The Phoenix Rising

Byrd Mass the centrepiece for Stile’s publication celebration

Author: 
Guest
HMU80 7572. The Phoenix Rising. stile anticoThe Phoenix Rising

The Phoenix Rising

  • Ave verum corpus
  • O clap your hands
  • Nolo mortem peccatoris
  • Salvator Mundi
  • O splendor gloriae
  • Christe qui lux es
  • Mass for five voices
  • Almighty and everlasting God
  • In jejunio et fletu
  • Portio mea

Stile Antico’s ‘The Phoenix Rising’ is both a celebration and a cautionary tale. It’s a celebration of the breadth and ambition of Tudor church music, encompassing the restrained piety of Byrd’s Ave verum and the muscular sensuality of Robert White’s Portio mea, and a sobering reminder of how easily this repertoire could have been lost to us.

All works on the album are taken from the 10-volume Tudor Church Music, published in the 1920s with funding from the Carnegie UK Trust (who also fund this disc). Although initially derided, the project saw much of the core repertoire of the period made widely available for the first time, introducing not only performers but composers including Britten and Tippett to a choral heritage that would prove so influential.

Because of its unusual origins, ‘The Phoenix Rising’ is less tightly programmed than we’ve come to expect from Stile Antico. Taken as a sampler, however, it makes for good listening, plugging some obvious holes in the group’s recording catalogue (Tallis’s Salvator mundi, Byrd’s Ave verum and most notably his Mass for Five Voices) as well as introducing some less familiar motets. White’s Portio mea, with its astonishing ‘Amen’, and Morley’s madrigalian Nolo mortem peccatoris, lively with false relations, are standouts.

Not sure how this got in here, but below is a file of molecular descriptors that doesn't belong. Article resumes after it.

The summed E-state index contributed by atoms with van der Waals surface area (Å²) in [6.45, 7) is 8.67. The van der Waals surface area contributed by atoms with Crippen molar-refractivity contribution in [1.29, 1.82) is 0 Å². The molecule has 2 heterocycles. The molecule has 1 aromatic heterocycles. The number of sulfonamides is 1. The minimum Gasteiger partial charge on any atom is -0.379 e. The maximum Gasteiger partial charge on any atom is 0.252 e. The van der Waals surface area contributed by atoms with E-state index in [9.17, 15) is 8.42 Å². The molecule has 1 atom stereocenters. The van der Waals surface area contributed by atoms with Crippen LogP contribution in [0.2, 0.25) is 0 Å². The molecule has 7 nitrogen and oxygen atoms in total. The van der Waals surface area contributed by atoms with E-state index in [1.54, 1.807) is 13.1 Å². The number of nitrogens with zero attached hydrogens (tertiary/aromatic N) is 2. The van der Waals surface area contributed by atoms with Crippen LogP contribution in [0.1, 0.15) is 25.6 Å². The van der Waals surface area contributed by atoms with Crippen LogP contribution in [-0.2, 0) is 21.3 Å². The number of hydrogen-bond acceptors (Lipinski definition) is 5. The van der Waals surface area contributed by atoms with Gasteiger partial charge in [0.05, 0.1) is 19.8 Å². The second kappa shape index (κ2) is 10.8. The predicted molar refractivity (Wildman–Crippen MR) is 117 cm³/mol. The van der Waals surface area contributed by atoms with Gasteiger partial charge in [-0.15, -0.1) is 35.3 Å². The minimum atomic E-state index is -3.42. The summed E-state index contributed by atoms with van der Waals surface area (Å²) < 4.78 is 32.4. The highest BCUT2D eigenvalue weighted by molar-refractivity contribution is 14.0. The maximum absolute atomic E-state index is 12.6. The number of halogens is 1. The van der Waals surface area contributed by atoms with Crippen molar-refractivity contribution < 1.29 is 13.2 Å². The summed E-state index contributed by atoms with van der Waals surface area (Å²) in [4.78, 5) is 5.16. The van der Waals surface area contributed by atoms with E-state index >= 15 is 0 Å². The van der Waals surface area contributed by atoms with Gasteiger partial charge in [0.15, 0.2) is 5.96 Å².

Recordings of John Taverner’s mighty O splendor gloriae are unaccountably few, and Stile Antico’s offers a richness lacking from Alamire’s (Obsidian, 1/12) and a directness lost in the misty haze of The Sixteen’s (Hyperion, 9/93). The Byrd Mass is intelligently paced, with a rhetorical clarity of delivery helping to articulate the dramatic arc of each movement. There’s a forthright quality to the voices of Stile Antico, and especially its sopranos, that suits this English repertoire, balancing beauty with an intensity that reminds us that this is the music of protest and oppression as well as faith.

Gramophone Subscriptions

From£64/year

Gramophone Print

Gramophone Print

no Digital Edition
no Digital Archive
no Reviews Database
no Events & Offers
From£64/year
Subscribe
From£64/year

Gramophone Reviews

Gramophone Reviews

no Print Edition
no Digital Edition
no Digital Archive
no Events & Offers
From£64/year
Subscribe
From£64/year

Gramophone Digital Edition

Gramophone Digital Edition

no Print Edition
no Reviews Database
no Events & Offers
From£64/year
Subscribe

If you are a library, university or other organisation that would be interested in an institutional subscription to Gramophone please click here for further information.

© MA Business and Leisure Ltd. 2017